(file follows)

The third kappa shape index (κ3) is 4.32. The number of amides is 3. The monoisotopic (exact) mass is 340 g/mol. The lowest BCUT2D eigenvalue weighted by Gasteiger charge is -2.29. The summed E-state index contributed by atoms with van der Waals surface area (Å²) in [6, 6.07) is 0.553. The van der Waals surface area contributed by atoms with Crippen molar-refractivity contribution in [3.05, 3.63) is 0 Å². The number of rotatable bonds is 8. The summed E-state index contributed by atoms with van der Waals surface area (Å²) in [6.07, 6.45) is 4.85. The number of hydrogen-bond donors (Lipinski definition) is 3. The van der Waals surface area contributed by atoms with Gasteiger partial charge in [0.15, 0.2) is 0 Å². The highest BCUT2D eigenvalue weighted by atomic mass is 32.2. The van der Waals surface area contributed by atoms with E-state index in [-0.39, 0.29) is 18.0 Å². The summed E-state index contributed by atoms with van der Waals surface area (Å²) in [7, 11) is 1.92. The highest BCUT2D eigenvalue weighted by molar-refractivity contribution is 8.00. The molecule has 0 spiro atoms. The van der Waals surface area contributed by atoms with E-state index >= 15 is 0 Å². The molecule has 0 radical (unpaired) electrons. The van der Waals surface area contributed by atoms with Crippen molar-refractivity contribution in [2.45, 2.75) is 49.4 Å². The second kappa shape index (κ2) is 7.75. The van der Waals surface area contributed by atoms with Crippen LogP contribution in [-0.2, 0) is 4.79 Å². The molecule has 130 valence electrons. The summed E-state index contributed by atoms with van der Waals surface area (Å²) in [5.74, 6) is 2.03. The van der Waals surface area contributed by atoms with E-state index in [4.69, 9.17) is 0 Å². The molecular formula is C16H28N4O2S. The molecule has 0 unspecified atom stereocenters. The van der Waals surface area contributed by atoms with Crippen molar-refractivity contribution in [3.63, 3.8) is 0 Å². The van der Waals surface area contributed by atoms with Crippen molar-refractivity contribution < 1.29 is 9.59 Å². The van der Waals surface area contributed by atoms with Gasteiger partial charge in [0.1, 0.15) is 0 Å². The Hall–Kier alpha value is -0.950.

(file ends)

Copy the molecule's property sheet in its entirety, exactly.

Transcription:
The third kappa shape index (κ3) is 4.32. The number of amides is 3. The monoisotopic (exact) mass is 340 g/mol. The lowest BCUT2D eigenvalue weighted by Gasteiger charge is -2.29. The summed E-state index contributed by atoms with van der Waals surface area (Å²) in [6, 6.07) is 0.553. The van der Waals surface area contributed by atoms with Crippen molar-refractivity contribution in [3.05, 3.63) is 0 Å². The number of rotatable bonds is 8. The summed E-state index contributed by atoms with van der Waals surface area (Å²) in [6.07, 6.45) is 4.85. The number of hydrogen-bond donors (Lipinski definition) is 3. The van der Waals surface area contributed by atoms with Gasteiger partial charge in [0.15, 0.2) is 0 Å². The highest BCUT2D eigenvalue weighted by atomic mass is 32.2. The van der Waals surface area contributed by atoms with E-state index in [-0.39, 0.29) is 18.0 Å². The summed E-state index contributed by atoms with van der Waals surface area (Å²) in [7, 11) is 1.92. The highest BCUT2D eigenvalue weighted by molar-refractivity contribution is 8.00. The molecule has 0 spiro atoms. The van der Waals surface area contributed by atoms with E-state index >= 15 is 0 Å². The molecule has 0 radical (unpaired) electrons. The van der Waals surface area contributed by atoms with Crippen molar-refractivity contribution in [2.45, 2.75) is 49.4 Å². The second kappa shape index (κ2) is 7.75. The van der Waals surface area contributed by atoms with Crippen LogP contribution in [-0.2, 0) is 4.79 Å². The molecule has 130 valence electrons. The summed E-state index contributed by atoms with van der Waals surface area (Å²) in [5.74, 6) is 2.03. The van der Waals surface area contributed by atoms with E-state index in [4.69, 9.17) is 0 Å². The molecular formula is C16H28N4O2S. The molecule has 0 unspecified atom stereocenters. The van der Waals surface area contributed by atoms with Crippen molar-refractivity contribution in [3.63, 3.8) is 0 Å². The van der Waals surface area contributed by atoms with Crippen molar-refractivity contribution < 1.29 is 9.59 Å². The van der Waals surface area contributed by atoms with Gasteiger partial charge in [0.1, 0.15) is 0 Å². The Hall–Kier alpha value is -0.950.